Uncle Tom's Cabin; or, Life Among the Lowly is an anti-slavery novel by American author Harriet Beecher Stowe. Published in 1852, the novel had a profound effect on attitudes toward African Americans and slavery in the United States, so much so in the latter case that the novel intensified the sectional conflict leading to the American Civil War.
Stowe, a Connecticut-born teacher at the Hartford Female Academy and an active abolitionist, focused the novel on the character of Uncle Tom, a long-suffering Black slave around whom the stories of other characters-both fellow slaves and slave owners-revolve. The sentimental novel depicts the cruel reality of slavery while also asserting that Christian love can overcome something as destructive as enslavement of fellow human beings.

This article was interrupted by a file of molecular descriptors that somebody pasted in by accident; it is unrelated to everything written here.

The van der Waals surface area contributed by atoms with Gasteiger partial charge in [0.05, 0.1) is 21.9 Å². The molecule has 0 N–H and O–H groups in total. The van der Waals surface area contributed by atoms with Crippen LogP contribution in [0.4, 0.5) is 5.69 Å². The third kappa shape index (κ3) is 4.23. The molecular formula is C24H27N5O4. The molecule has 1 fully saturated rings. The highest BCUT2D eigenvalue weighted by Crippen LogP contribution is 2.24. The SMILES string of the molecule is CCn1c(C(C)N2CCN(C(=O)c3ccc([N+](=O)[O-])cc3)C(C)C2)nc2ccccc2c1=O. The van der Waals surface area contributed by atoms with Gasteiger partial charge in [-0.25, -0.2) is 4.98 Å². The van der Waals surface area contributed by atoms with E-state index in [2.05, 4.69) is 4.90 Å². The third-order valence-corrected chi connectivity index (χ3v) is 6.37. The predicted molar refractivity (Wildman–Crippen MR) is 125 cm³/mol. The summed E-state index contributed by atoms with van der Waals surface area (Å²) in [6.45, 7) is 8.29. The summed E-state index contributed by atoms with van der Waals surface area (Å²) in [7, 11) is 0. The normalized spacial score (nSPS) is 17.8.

Uncle Tom's Cabin was the best-selling novel of the 19th century (and the second best-selling book of that century, following the Bible) and is credited with helping fuel the abolitionist cause in the 1850s. In the first year after it was published, 300,000 copies of the book were sold in the United States alone. The book's impact was so great that when Abraham Lincoln met Stowe at the start of the American Civil War, Lincoln is often quoted as having declared, "So this is the little lady who made this big war." (Quote from wikipedia.org)
About the Author
Harriet Elizabeth Beecher Stowe (June 14, 1811 - July 1, 1896) was an American author and abolitionist, whose novel Uncle Tom's Cabin (1852) attacked the cruelty of slavery; it reached millions as a novel and play, and became influential, even in Britain. It made the political issues of the 1850s regarding slavery tangible to millions, energizing anti-slavery forces in the American North. It angered and embittered the South. The impac